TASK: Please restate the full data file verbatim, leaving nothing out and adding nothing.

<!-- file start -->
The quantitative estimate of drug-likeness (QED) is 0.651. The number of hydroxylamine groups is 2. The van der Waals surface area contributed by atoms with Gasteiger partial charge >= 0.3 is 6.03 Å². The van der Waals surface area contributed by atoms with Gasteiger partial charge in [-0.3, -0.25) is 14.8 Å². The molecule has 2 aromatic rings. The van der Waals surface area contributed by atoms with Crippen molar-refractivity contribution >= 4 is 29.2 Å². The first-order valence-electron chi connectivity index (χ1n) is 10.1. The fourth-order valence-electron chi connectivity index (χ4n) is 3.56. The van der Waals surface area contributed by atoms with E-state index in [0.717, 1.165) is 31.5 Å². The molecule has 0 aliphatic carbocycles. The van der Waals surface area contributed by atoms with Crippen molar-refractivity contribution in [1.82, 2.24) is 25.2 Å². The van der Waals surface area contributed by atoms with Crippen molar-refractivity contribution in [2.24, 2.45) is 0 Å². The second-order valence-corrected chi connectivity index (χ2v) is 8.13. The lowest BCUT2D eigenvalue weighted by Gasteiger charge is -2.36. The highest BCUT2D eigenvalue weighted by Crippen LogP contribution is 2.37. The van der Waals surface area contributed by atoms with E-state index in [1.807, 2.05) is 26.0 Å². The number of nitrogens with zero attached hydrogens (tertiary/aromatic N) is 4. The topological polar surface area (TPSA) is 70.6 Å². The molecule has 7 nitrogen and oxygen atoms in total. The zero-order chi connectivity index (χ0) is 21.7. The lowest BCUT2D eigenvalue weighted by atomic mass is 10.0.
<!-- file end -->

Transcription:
The quantitative estimate of drug-likeness (QED) is 0.651. The number of hydroxylamine groups is 2. The van der Waals surface area contributed by atoms with Gasteiger partial charge >= 0.3 is 6.03 Å². The van der Waals surface area contributed by atoms with Gasteiger partial charge in [-0.3, -0.25) is 14.8 Å². The molecule has 2 aromatic rings. The van der Waals surface area contributed by atoms with Crippen molar-refractivity contribution >= 4 is 29.2 Å². The first-order valence-electron chi connectivity index (χ1n) is 10.1. The fourth-order valence-electron chi connectivity index (χ4n) is 3.56. The van der Waals surface area contributed by atoms with E-state index in [0.717, 1.165) is 31.5 Å². The molecule has 0 aliphatic carbocycles. The van der Waals surface area contributed by atoms with Crippen molar-refractivity contribution in [1.82, 2.24) is 25.2 Å². The van der Waals surface area contributed by atoms with Crippen molar-refractivity contribution in [2.24, 2.45) is 0 Å². The second-order valence-corrected chi connectivity index (χ2v) is 8.13. The lowest BCUT2D eigenvalue weighted by Gasteiger charge is -2.36. The highest BCUT2D eigenvalue weighted by Crippen LogP contribution is 2.37. The van der Waals surface area contributed by atoms with E-state index in [1.807, 2.05) is 26.0 Å². The number of nitrogens with zero attached hydrogens (tertiary/aromatic N) is 4. The topological polar surface area (TPSA) is 70.6 Å². The molecule has 7 nitrogen and oxygen atoms in total. The zero-order chi connectivity index (χ0) is 21.7. The lowest BCUT2D eigenvalue weighted by atomic mass is 10.0.